Chronic inflammation and fibrosis participate in the development of capsular contracture. BCC is result Hyaluronic acid (HA) is an effective anti-adhesive and anti-fibrotic agent used to inhibit peripheral nerve adhesion, scar formation, and post-laminectomy fibrosis formation [5-9]. To improve the mechanical properties and lengthen the residence time, the polymer chains of HA are cross-linked with linker molecules, such as divinyl sulfone, homobifunctional glycidyl ethers, glutaraldehyde, and formaldehyde 1,4-butanediol diglycidyl ether-cross-linked hyaluronan hydrogel (cHA) is a non-resorbable cross-linked hyaluronan-derived polymer with no cytotoxicity and adverse changes in electrophysiology and neuro behavior . Therefore, topical treatment of cHA on implant material may be effective in preventing BCC; however, the effect of cHA on BCCassociated fibrosis and inflammation has never been investigated. The aim of the present study is to evaluate the potential of cHA on BCC prevention after silicone implantation in rats.
Materials and Methods
Female SPF Wistar rats weighing 200-300 g were obtained from our institution’s Laboratory Animal Center. They were individually housed in a room with a 12-hour dark/light cycle and central air conditioning (25°C, 70% humidity), allowed free access to tap water, and fed a rodent diet from Richmond Standard, PMI Feeds, Inc (St Louis, MO), with or without a sesame oil supplement. The animal care and experimental protocols were in accordance with nationally approved guidelines. (IRB No: B-ER-102-262)
Inducing capsule contracture in rats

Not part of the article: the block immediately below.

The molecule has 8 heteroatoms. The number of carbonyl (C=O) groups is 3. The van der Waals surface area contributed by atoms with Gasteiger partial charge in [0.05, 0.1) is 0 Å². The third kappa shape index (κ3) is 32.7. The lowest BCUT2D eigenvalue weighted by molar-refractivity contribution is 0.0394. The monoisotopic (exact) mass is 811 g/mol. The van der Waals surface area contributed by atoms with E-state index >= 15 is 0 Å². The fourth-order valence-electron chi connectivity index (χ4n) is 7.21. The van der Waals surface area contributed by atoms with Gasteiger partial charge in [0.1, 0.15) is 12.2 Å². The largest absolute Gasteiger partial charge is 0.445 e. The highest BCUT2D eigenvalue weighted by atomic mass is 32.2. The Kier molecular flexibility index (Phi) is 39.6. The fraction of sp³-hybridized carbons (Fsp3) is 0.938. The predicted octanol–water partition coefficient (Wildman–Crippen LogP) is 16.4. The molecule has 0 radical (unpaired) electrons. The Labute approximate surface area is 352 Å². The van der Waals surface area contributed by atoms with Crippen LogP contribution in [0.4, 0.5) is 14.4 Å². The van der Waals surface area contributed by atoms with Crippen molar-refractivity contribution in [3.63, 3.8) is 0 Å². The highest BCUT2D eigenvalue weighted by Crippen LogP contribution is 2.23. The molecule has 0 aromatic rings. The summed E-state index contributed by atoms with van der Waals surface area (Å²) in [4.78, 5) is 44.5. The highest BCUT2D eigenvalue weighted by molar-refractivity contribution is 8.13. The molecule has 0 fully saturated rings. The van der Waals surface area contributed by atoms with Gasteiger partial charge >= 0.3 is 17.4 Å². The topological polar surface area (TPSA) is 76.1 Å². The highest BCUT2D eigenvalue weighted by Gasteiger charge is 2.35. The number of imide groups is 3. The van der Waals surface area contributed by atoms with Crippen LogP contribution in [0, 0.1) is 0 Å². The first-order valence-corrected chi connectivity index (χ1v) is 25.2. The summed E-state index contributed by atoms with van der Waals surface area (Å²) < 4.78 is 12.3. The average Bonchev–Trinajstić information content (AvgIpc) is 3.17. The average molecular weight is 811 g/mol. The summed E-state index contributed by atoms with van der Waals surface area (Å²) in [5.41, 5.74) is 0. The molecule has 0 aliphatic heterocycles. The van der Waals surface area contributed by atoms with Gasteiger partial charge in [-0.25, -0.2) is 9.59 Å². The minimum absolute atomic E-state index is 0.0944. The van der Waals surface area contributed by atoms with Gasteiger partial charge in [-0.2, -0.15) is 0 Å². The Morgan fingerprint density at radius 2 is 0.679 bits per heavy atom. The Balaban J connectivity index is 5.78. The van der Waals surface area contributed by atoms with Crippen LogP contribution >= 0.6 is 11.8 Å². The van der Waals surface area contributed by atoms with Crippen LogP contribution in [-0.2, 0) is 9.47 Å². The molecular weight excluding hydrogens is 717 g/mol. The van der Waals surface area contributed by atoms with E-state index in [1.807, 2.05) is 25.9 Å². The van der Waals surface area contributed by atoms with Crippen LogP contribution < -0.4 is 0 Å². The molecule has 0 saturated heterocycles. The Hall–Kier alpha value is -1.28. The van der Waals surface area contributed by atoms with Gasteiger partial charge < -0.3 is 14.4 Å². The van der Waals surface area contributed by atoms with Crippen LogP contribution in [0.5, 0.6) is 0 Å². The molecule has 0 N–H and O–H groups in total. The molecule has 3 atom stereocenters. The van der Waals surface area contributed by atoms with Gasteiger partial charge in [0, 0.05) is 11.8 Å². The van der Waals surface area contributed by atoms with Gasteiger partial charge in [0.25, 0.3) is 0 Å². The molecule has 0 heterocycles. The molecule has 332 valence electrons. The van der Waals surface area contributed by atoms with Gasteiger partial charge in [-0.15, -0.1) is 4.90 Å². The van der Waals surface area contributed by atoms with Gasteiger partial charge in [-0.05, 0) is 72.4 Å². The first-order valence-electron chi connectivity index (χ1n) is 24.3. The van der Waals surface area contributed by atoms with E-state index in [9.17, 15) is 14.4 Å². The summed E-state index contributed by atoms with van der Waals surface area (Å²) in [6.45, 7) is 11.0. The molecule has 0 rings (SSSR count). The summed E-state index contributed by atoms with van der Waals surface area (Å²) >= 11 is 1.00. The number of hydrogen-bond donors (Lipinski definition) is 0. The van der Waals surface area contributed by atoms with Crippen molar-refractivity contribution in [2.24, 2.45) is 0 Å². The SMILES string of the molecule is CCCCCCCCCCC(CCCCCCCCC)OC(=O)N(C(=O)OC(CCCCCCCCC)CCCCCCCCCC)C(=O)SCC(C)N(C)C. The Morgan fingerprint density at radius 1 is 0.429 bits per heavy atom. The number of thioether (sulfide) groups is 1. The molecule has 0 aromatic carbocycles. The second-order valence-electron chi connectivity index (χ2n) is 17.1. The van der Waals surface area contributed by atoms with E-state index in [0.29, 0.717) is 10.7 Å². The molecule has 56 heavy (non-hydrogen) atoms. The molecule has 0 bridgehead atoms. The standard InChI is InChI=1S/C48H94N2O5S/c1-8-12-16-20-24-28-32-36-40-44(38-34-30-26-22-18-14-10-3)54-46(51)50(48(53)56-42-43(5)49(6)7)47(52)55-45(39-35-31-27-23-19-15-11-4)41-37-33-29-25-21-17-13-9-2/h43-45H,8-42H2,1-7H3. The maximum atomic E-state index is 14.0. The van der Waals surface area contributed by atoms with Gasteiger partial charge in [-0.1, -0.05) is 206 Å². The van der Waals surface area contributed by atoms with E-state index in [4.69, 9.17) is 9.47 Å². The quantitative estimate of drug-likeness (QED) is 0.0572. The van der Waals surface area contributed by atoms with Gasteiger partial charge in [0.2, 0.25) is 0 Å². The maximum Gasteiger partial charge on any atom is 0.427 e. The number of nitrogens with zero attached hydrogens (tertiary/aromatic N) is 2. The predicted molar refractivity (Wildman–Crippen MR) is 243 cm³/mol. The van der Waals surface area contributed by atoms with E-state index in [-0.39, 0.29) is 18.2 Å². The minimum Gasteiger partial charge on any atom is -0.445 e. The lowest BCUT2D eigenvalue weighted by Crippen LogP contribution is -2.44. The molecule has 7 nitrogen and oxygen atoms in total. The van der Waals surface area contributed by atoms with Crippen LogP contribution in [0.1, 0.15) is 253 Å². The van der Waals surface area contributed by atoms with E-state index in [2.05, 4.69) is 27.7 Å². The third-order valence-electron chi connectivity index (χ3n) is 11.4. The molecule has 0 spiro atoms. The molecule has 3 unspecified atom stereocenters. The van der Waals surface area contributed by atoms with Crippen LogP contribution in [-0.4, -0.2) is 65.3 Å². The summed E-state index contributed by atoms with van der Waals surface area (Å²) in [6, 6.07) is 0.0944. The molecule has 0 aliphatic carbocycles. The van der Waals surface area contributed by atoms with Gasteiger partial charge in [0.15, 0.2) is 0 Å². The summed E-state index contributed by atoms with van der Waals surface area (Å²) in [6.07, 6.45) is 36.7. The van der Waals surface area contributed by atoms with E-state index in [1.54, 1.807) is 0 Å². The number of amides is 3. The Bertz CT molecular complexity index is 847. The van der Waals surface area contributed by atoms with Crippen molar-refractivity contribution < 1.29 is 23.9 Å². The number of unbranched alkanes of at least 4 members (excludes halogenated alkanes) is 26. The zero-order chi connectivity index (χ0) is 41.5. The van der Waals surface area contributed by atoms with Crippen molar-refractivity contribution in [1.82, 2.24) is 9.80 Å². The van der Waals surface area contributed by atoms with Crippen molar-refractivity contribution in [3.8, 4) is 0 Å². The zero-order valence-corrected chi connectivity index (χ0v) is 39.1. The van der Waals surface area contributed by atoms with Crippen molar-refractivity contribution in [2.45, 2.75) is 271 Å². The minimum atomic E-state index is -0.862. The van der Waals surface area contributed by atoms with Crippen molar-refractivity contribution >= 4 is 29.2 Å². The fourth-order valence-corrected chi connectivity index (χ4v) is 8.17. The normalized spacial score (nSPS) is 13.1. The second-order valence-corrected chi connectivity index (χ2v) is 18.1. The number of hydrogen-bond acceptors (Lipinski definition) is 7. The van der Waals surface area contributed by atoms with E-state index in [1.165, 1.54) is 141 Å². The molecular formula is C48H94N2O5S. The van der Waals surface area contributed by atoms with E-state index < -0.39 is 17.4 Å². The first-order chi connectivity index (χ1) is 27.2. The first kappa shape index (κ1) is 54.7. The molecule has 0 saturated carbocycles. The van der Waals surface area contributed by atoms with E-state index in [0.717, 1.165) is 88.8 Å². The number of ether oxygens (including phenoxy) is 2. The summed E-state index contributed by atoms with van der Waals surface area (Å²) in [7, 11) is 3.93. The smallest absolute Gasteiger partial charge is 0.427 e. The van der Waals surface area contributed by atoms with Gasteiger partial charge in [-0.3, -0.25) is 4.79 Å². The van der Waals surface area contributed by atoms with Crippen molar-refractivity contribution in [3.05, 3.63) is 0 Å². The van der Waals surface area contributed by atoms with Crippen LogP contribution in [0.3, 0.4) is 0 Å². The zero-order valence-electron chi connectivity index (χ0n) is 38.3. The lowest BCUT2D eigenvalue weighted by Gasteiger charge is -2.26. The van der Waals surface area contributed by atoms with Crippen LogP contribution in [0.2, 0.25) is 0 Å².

The rats were anesthesia with Zoletil (1 ml. Zoletil with concentration of 10 mg/ml combined with Rompun 0.1 ml. for intraperitoneal injection, the dosage: 0.05-0.06 ml/10 gm) to sedation for the surgery. Before surgery, the dorsum of 20 anesthetized rats (n=10 for each group) were shaved and cleansed with povidone iodine, and all surgical procedures were carried out under sterile conditions. Two 1-cm skin incisions were made on the back of each animal at a distance sufficient to avoid merging of the pockets. Pockets were created by blunt dissection beneath the panniculus carouses plane with dimensions barely sufficient to accommodate the implant. One silicone implant (The MENTOR® ARTOURA™ Breast Tissue Expander, cut the expander into size: 1 × 2 cm2) covered with HA with 100 μl (HA group, 0.5% BDDE-cross-linked HA Maxigen Biotech Inc.) was placed in left pocket while another one without HA was placed in right pocket (C group). Incisions were then closed with stitches making sure the suture line was not directly over the implant. The rats were kept and observed the behavior to evaluate the wound condition; if the animals showed the weight loss over than 10%, reduced mobility, poor appetite, weakness and self-mutilation, the animal were intraperitoneal injected with the Butorphanol 0.1-0.5 mg/100 g. At the sacrificed time point, the rats were anesthetized with Barbiturate (100 mg/kg) intraperitoneal injection to over dose sedation. The silicone implants were removed together with their capsules 4 months after implantation.